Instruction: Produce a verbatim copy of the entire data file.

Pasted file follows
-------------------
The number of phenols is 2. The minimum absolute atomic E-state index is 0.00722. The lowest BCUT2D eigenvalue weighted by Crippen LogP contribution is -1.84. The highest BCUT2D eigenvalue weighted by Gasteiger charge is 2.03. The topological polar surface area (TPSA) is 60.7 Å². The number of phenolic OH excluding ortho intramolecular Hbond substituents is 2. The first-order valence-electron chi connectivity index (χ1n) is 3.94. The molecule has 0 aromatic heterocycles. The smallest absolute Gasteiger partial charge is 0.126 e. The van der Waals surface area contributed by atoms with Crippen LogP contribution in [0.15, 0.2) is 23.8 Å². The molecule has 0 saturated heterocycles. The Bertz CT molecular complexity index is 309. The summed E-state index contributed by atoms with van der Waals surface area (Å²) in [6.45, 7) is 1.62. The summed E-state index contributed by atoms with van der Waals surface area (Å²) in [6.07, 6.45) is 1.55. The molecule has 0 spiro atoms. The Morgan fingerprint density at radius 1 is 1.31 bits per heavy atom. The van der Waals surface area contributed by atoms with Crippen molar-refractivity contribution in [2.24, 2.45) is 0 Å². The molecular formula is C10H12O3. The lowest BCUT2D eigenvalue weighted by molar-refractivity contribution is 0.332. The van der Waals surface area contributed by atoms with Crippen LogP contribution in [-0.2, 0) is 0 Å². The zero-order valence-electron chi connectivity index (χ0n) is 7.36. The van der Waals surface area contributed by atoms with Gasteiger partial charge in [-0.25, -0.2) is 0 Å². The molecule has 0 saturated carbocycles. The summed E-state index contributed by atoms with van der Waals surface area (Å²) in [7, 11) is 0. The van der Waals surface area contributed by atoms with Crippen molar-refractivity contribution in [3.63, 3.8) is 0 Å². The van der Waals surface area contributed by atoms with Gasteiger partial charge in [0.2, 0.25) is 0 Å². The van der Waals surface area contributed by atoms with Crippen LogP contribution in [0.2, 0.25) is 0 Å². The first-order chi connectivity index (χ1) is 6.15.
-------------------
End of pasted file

The number of phenols is 2. The minimum absolute atomic E-state index is 0.00722. The lowest BCUT2D eigenvalue weighted by Crippen LogP contribution is -1.84. The highest BCUT2D eigenvalue weighted by Gasteiger charge is 2.03. The topological polar surface area (TPSA) is 60.7 Å². The number of phenolic OH excluding ortho intramolecular Hbond substituents is 2. The first-order valence-electron chi connectivity index (χ1n) is 3.94. The molecule has 0 aromatic heterocycles. The smallest absolute Gasteiger partial charge is 0.126 e. The van der Waals surface area contributed by atoms with Crippen LogP contribution in [0.15, 0.2) is 23.8 Å². The molecule has 0 saturated heterocycles. The Bertz CT molecular complexity index is 309. The summed E-state index contributed by atoms with van der Waals surface area (Å²) in [6.45, 7) is 1.62. The summed E-state index contributed by atoms with van der Waals surface area (Å²) in [6.07, 6.45) is 1.55. The molecule has 0 spiro atoms. The Morgan fingerprint density at radius 1 is 1.31 bits per heavy atom. The van der Waals surface area contributed by atoms with Crippen molar-refractivity contribution in [2.24, 2.45) is 0 Å². The molecular formula is C10H12O3. The lowest BCUT2D eigenvalue weighted by molar-refractivity contribution is 0.332. The van der Waals surface area contributed by atoms with Crippen LogP contribution in [-0.2, 0) is 0 Å². The zero-order valence-electron chi connectivity index (χ0n) is 7.36. The van der Waals surface area contributed by atoms with Gasteiger partial charge in [-0.25, -0.2) is 0 Å². The molecule has 0 saturated carbocycles. The summed E-state index contributed by atoms with van der Waals surface area (Å²) in [7, 11) is 0. The van der Waals surface area contributed by atoms with Crippen molar-refractivity contribution in [3.63, 3.8) is 0 Å². The van der Waals surface area contributed by atoms with Gasteiger partial charge in [0.2, 0.25) is 0 Å². The van der Waals surface area contributed by atoms with Crippen LogP contribution in [0.2, 0.25) is 0 Å². The first-order chi connectivity index (χ1) is 6.15.